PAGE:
You may have heard about Hakhel, the special once-in-seven-years event that took place during Temple times. Well, the good news is that even without the Temple, we can still host similar gatherings—and this is the year to do it! Here’s your one-stop-shop to guide you through this unique opportunity.

What Is Hakhel?

Hakhel was a gathering that took place on the holiday of Sukkot following the Sabbatical year in the Holy Temple in Jerusalem. Every Jew—man, woman and child—was expected to be present, and the king would read to them special selections from the Torah.

Nowadays, there is no Jewish king, and there is no Holy Temple. But the essence of this mitzvah, gathering together with fellow Jews for Torah study and inspiration, is something each and every one of us can do.

When to Hakhel

The entire year is a great time to hold a Hakhel gathering, but the best time is Shabbat and Jewish holidays, especially Sukkot, when the king would hold the original Hakhel. While it’s ideal to hold Hakhel gatherings as often as possible, for many people one gathering a month is a pretty good benchmark. (Sign up here to receive a monthly program and tips.)

Where to Hakhel

The main factor when choosing a location is to find a place where you will be able to gather the largest amount of people for the most meaningful, inspiring experience. So think about whom you’ll be inviting and where they’ll be most comfortable when deciding on a location.

There is something special about holding Hakhel in a synagogue or another place where Torah is studied, since it’s the closest we have to the Holy Temple in Jerusalem. But your living room, backyard, classroom or boardroom are all ideal spots as well, if that’s where your gathering will be most successful.

In fact, you can even hold a virtual Hakhel via telephone, Zoom, Facetime or whatever medium will bring Jewish people together.

One more note: Not every Hakhel gathering needs to be officially billed as such. If you are invited to a work meeting or are otherwise going to be among others, just start the meeting with a few words of Torah, and presto, it’s become a Hakhel.

How to Hakhel

When crafting your Hakhel program, here are some tips to bear in mind:

Make It Relevant: Think about what’s going on in the Jewish calendar. If there is an upcoming holiday or anniversary, you can incorporate a study of its significance into the program. One of the best (and little explored) topics for a Hakhel gathering is Hakhel itself. That’s right, you can read how Hakhel was done way back when as well as its modern incarnation. You may even want to study Maimonides’ depiction of the event.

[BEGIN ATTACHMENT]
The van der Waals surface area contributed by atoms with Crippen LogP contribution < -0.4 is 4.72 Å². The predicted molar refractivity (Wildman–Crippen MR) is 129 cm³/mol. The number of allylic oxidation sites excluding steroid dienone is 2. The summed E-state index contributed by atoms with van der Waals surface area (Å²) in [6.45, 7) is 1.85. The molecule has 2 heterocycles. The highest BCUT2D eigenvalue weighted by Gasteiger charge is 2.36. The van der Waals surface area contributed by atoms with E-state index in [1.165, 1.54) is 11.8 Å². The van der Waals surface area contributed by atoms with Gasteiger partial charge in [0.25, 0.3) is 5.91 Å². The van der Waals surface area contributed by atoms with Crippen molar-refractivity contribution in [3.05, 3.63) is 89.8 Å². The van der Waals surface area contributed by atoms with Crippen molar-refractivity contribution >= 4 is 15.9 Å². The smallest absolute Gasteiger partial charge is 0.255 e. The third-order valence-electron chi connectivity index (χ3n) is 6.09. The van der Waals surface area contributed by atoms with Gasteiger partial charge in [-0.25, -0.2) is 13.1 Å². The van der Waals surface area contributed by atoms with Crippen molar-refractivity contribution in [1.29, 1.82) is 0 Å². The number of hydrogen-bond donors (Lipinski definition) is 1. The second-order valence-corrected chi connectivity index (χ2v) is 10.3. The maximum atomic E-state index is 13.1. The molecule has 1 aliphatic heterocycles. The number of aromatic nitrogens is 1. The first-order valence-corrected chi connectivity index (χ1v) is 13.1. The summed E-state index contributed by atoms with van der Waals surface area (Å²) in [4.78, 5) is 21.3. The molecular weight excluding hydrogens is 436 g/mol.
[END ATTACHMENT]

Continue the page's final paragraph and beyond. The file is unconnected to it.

“You gotta live with the times,” the saying goes. For us Jews, that means the weekly Torah portion. To prepare for a Hakhel session based on the parshah, we recommend you start with the cornucopia of learning we’ve collected for every week of the year. Parshah in Depth, the Chassidic Masters, and even the text of of the Torah with Rashi are just some of the many resources at your fingertips.

Don’t limit yourself to what we’ve suggested here. The Torah is broader than the earth and deeper than the sea, so feel free to look around for something suites your tastes.

Make It Fun: Invite your friends over to watch a Torah-related video, or throw a themed party that includes some Torah learning. If you’re the type who’d enjoy getting together to watch a class, has a wealth of engaging, educational and entertaining videos on just about any subject under the (Jewish) sun. We particularly recommend the talks of the Lubavitcher Rebbe—Rabbi Menachem M. Schneerson, of righteous memory—as a wonderful springboard for lively discussion.

Make It Inspirational: When the king would gather the Jews, the purpose was to inspire awe of G‑d and mitzvah observance. When planning your Hakhel session, think of ways to foster a stronger sense of attachment to G‑d. Perhaps you can focus on a certain mitzvah, talking about its deep beauty and how it can be applied in our everyday lives. Even before the class begins, you can think of some practical suggestions that the conversation can lead to. That way, the Hakhel will continue long after you’ve said goodbye.

Make It Sweet: A military man once said, “An army runs on its stomach.” The same can often be said about the attendees of Torah classes. You may want to provide some good (kosher, of course) food and recite blessings before partaking, and the discussion will be all that much more appealing.

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Let your Hakhel take root and spread seeds. Speak to your friends and help them craft their own unique Hakhel gatherings. Use social media (and even old-fashioned “print” media) to get the word out there.

Final Note

You can do it! Even if you are not a rabbi or public official, or even if you’ve never viewed yourself as a leader, you can create a successful Hakhel gathering. Why? Because, hey, everyone enjoys getting together with friends and doing something positive for our world.

Appendix: Invitation Central

You can use all forms of media to let people know about your Hakhel gathering. If you’re sending out texts or tweeting, you may want to write something like:

Join me at at [place] on [date] at [time] for Hakhel. Good food, good learning and good discussion are on the menu. #Hakhel

A sample email may be something like:

Title: Please Come to My Hakhel Gathering


You may know that this year is a Hakhel year, when Jews all over the world gather for special sessions of Torah study.

I’m arranging a Hakhel gathering where we’ll learn some exciting Torah, enjoy some thoughtful discussions, and hopefully come out inspired. Your presence will add a lot, and I really hope you can make it.

We’ll be meeting at [place] on [date] from [time] to [time].

Please reply to this email to let me know that you’re coming.

Looking forward to seeing you,

[Your Name]